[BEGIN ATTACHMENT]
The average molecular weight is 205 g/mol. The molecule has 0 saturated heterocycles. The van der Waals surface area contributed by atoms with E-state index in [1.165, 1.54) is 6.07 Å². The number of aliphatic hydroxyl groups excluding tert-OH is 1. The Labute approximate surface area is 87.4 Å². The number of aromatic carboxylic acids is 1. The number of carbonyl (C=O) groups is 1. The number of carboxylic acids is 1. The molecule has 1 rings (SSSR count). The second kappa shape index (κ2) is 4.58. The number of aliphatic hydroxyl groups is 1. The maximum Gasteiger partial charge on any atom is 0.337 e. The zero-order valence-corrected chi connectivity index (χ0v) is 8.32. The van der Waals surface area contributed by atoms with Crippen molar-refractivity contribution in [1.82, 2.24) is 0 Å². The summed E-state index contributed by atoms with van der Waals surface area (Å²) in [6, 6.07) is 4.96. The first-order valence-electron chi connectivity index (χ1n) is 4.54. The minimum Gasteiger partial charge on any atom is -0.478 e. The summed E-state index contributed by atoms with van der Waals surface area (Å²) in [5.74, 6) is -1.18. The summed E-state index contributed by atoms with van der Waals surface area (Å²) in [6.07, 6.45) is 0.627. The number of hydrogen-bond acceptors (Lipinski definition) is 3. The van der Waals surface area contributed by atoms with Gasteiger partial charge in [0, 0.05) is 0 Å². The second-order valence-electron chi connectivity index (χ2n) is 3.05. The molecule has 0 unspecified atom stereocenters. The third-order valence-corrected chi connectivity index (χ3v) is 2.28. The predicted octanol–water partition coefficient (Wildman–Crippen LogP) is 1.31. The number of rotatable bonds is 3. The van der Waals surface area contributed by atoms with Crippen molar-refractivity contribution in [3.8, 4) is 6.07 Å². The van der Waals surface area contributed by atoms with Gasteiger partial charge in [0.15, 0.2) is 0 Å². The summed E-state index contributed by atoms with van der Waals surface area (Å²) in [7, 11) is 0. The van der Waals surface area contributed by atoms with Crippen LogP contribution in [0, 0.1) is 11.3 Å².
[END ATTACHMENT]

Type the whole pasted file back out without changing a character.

The average molecular weight is 205 g/mol. The molecule has 0 saturated heterocycles. The van der Waals surface area contributed by atoms with E-state index in [1.165, 1.54) is 6.07 Å². The number of aliphatic hydroxyl groups excluding tert-OH is 1. The Labute approximate surface area is 87.4 Å². The number of aromatic carboxylic acids is 1. The number of carbonyl (C=O) groups is 1. The number of carboxylic acids is 1. The molecule has 1 rings (SSSR count). The second kappa shape index (κ2) is 4.58. The number of aliphatic hydroxyl groups is 1. The maximum Gasteiger partial charge on any atom is 0.337 e. The zero-order valence-corrected chi connectivity index (χ0v) is 8.32. The van der Waals surface area contributed by atoms with Crippen molar-refractivity contribution in [1.82, 2.24) is 0 Å². The summed E-state index contributed by atoms with van der Waals surface area (Å²) in [6, 6.07) is 4.96. The first-order valence-electron chi connectivity index (χ1n) is 4.54. The minimum Gasteiger partial charge on any atom is -0.478 e. The summed E-state index contributed by atoms with van der Waals surface area (Å²) in [5.74, 6) is -1.18. The summed E-state index contributed by atoms with van der Waals surface area (Å²) in [6.07, 6.45) is 0.627. The number of hydrogen-bond acceptors (Lipinski definition) is 3. The van der Waals surface area contributed by atoms with Gasteiger partial charge in [0, 0.05) is 0 Å². The second-order valence-electron chi connectivity index (χ2n) is 3.05. The molecule has 0 unspecified atom stereocenters. The third-order valence-corrected chi connectivity index (χ3v) is 2.28. The predicted octanol–water partition coefficient (Wildman–Crippen LogP) is 1.31. The number of rotatable bonds is 3. The van der Waals surface area contributed by atoms with Crippen molar-refractivity contribution in [3.8, 4) is 6.07 Å². The van der Waals surface area contributed by atoms with Gasteiger partial charge in [0.15, 0.2) is 0 Å². The summed E-state index contributed by atoms with van der Waals surface area (Å²) in [7, 11) is 0. The van der Waals surface area contributed by atoms with Crippen LogP contribution in [0, 0.1) is 11.3 Å².